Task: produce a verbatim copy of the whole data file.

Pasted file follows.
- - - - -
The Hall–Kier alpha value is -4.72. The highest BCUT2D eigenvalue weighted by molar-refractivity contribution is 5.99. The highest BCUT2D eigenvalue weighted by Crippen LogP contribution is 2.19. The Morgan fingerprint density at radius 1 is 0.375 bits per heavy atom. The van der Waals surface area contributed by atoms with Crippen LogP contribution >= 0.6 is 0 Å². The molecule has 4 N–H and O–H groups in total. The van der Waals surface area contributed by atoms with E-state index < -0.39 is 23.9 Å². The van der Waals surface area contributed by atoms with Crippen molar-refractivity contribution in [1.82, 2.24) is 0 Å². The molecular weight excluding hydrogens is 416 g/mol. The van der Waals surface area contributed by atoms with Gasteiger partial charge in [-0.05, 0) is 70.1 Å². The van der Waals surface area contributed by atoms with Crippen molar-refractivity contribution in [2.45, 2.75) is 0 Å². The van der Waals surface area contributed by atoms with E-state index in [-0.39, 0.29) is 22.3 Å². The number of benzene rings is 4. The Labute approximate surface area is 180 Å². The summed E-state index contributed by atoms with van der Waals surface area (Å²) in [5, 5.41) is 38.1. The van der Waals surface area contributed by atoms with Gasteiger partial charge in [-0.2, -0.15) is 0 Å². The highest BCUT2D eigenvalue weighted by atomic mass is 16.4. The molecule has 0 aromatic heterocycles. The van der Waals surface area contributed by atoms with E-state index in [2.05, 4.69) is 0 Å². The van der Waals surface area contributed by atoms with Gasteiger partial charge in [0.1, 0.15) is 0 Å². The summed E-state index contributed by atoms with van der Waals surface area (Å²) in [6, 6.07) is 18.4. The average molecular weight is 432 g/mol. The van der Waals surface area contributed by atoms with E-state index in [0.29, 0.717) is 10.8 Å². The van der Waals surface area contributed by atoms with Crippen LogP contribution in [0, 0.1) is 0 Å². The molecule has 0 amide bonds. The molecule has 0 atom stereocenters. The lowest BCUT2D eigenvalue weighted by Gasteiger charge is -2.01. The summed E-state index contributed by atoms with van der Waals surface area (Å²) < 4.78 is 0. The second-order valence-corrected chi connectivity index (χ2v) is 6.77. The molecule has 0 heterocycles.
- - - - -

The Hall–Kier alpha value is -4.72. The highest BCUT2D eigenvalue weighted by molar-refractivity contribution is 5.99. The highest BCUT2D eigenvalue weighted by Crippen LogP contribution is 2.19. The Morgan fingerprint density at radius 1 is 0.375 bits per heavy atom. The van der Waals surface area contributed by atoms with Crippen LogP contribution >= 0.6 is 0 Å². The molecule has 4 N–H and O–H groups in total. The van der Waals surface area contributed by atoms with E-state index < -0.39 is 23.9 Å². The van der Waals surface area contributed by atoms with Crippen molar-refractivity contribution in [1.82, 2.24) is 0 Å². The molecular weight excluding hydrogens is 416 g/mol. The van der Waals surface area contributed by atoms with Gasteiger partial charge in [-0.05, 0) is 70.1 Å². The van der Waals surface area contributed by atoms with Crippen molar-refractivity contribution in [2.45, 2.75) is 0 Å². The van der Waals surface area contributed by atoms with E-state index in [-0.39, 0.29) is 22.3 Å². The number of benzene rings is 4. The Labute approximate surface area is 180 Å². The summed E-state index contributed by atoms with van der Waals surface area (Å²) in [5, 5.41) is 38.1. The van der Waals surface area contributed by atoms with Gasteiger partial charge in [-0.2, -0.15) is 0 Å². The highest BCUT2D eigenvalue weighted by atomic mass is 16.4. The molecule has 0 aromatic heterocycles. The van der Waals surface area contributed by atoms with E-state index in [2.05, 4.69) is 0 Å². The van der Waals surface area contributed by atoms with Gasteiger partial charge in [0.1, 0.15) is 0 Å². The summed E-state index contributed by atoms with van der Waals surface area (Å²) in [6, 6.07) is 18.4. The average molecular weight is 432 g/mol. The van der Waals surface area contributed by atoms with E-state index in [0.29, 0.717) is 10.8 Å². The van der Waals surface area contributed by atoms with Crippen LogP contribution in [0, 0.1) is 0 Å². The molecule has 0 amide bonds. The molecule has 0 atom stereocenters. The lowest BCUT2D eigenvalue weighted by Gasteiger charge is -2.01. The summed E-state index contributed by atoms with van der Waals surface area (Å²) < 4.78 is 0. The second-order valence-corrected chi connectivity index (χ2v) is 6.77. The molecule has 0 heterocycles.